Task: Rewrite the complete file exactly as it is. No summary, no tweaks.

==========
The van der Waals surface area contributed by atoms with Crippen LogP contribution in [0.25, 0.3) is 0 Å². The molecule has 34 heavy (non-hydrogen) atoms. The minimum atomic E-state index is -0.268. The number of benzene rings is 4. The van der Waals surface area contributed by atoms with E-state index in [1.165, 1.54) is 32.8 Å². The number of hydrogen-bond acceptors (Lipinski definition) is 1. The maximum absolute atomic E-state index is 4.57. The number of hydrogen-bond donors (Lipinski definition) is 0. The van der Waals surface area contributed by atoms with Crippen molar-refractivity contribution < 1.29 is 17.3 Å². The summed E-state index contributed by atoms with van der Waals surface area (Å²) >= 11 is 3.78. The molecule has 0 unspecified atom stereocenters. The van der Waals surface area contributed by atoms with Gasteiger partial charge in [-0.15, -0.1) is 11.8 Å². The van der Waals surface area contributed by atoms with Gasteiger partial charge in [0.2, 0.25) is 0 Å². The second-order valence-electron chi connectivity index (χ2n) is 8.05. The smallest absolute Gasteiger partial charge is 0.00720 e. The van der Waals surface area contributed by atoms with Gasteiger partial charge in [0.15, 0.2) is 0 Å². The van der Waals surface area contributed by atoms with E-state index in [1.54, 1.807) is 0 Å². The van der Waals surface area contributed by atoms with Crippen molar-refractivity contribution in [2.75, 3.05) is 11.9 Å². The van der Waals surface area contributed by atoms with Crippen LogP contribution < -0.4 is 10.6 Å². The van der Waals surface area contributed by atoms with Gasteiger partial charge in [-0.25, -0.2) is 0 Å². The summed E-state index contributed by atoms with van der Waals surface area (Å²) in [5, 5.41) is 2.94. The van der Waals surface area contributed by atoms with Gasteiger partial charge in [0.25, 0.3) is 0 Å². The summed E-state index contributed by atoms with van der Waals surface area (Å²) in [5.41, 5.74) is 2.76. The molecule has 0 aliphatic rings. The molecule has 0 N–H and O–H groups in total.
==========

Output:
The van der Waals surface area contributed by atoms with Crippen LogP contribution in [0.25, 0.3) is 0 Å². The molecule has 34 heavy (non-hydrogen) atoms. The minimum atomic E-state index is -0.268. The number of benzene rings is 4. The van der Waals surface area contributed by atoms with E-state index in [1.165, 1.54) is 32.8 Å². The number of hydrogen-bond acceptors (Lipinski definition) is 1. The maximum absolute atomic E-state index is 4.57. The number of hydrogen-bond donors (Lipinski definition) is 0. The van der Waals surface area contributed by atoms with Crippen molar-refractivity contribution < 1.29 is 17.3 Å². The summed E-state index contributed by atoms with van der Waals surface area (Å²) >= 11 is 3.78. The molecule has 0 unspecified atom stereocenters. The van der Waals surface area contributed by atoms with Gasteiger partial charge in [-0.15, -0.1) is 11.8 Å². The van der Waals surface area contributed by atoms with Gasteiger partial charge in [0.2, 0.25) is 0 Å². The second-order valence-electron chi connectivity index (χ2n) is 8.05. The smallest absolute Gasteiger partial charge is 0.00720 e. The van der Waals surface area contributed by atoms with Gasteiger partial charge in [0.15, 0.2) is 0 Å². The van der Waals surface area contributed by atoms with E-state index in [1.54, 1.807) is 0 Å². The van der Waals surface area contributed by atoms with Crippen molar-refractivity contribution in [2.75, 3.05) is 11.9 Å². The van der Waals surface area contributed by atoms with Crippen LogP contribution < -0.4 is 10.6 Å². The van der Waals surface area contributed by atoms with Gasteiger partial charge in [-0.25, -0.2) is 0 Å². The summed E-state index contributed by atoms with van der Waals surface area (Å²) in [5, 5.41) is 2.94. The van der Waals surface area contributed by atoms with Gasteiger partial charge in [0.25, 0.3) is 0 Å². The summed E-state index contributed by atoms with van der Waals surface area (Å²) in [5.41, 5.74) is 2.76. The molecule has 0 aliphatic rings. The molecule has 0 N–H and O–H groups in total.